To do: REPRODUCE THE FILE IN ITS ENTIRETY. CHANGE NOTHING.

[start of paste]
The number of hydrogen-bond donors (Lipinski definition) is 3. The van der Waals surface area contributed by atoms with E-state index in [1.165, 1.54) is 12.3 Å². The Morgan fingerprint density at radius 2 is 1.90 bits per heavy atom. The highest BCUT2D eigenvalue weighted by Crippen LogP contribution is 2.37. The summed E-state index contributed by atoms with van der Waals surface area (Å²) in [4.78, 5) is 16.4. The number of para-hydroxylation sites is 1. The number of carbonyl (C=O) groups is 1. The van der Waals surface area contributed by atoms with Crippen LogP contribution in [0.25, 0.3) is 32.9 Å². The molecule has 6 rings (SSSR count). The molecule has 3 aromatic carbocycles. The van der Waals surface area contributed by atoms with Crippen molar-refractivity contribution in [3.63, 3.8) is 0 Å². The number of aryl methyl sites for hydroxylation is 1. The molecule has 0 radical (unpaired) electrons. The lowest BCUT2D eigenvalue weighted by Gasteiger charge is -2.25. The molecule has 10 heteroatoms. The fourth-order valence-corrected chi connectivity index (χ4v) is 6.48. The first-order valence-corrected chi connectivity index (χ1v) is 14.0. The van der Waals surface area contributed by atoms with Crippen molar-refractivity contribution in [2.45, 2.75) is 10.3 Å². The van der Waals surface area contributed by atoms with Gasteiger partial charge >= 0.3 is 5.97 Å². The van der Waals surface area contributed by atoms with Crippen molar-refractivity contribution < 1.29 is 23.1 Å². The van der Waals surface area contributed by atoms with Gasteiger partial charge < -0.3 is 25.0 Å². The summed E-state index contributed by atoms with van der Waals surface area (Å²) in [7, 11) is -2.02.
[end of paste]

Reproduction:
The number of hydrogen-bond donors (Lipinski definition) is 3. The van der Waals surface area contributed by atoms with E-state index in [1.165, 1.54) is 12.3 Å². The Morgan fingerprint density at radius 2 is 1.90 bits per heavy atom. The highest BCUT2D eigenvalue weighted by Crippen LogP contribution is 2.37. The summed E-state index contributed by atoms with van der Waals surface area (Å²) in [4.78, 5) is 16.4. The number of para-hydroxylation sites is 1. The number of carbonyl (C=O) groups is 1. The van der Waals surface area contributed by atoms with Crippen LogP contribution in [0.25, 0.3) is 32.9 Å². The molecule has 6 rings (SSSR count). The molecule has 3 aromatic carbocycles. The van der Waals surface area contributed by atoms with Crippen molar-refractivity contribution in [3.63, 3.8) is 0 Å². The number of aryl methyl sites for hydroxylation is 1. The molecule has 0 radical (unpaired) electrons. The lowest BCUT2D eigenvalue weighted by Gasteiger charge is -2.25. The molecule has 10 heteroatoms. The fourth-order valence-corrected chi connectivity index (χ4v) is 6.48. The first-order valence-corrected chi connectivity index (χ1v) is 14.0. The van der Waals surface area contributed by atoms with Crippen molar-refractivity contribution in [2.45, 2.75) is 10.3 Å². The van der Waals surface area contributed by atoms with Gasteiger partial charge >= 0.3 is 5.97 Å². The van der Waals surface area contributed by atoms with Crippen molar-refractivity contribution < 1.29 is 23.1 Å². The van der Waals surface area contributed by atoms with Gasteiger partial charge < -0.3 is 25.0 Å². The summed E-state index contributed by atoms with van der Waals surface area (Å²) in [7, 11) is -2.02.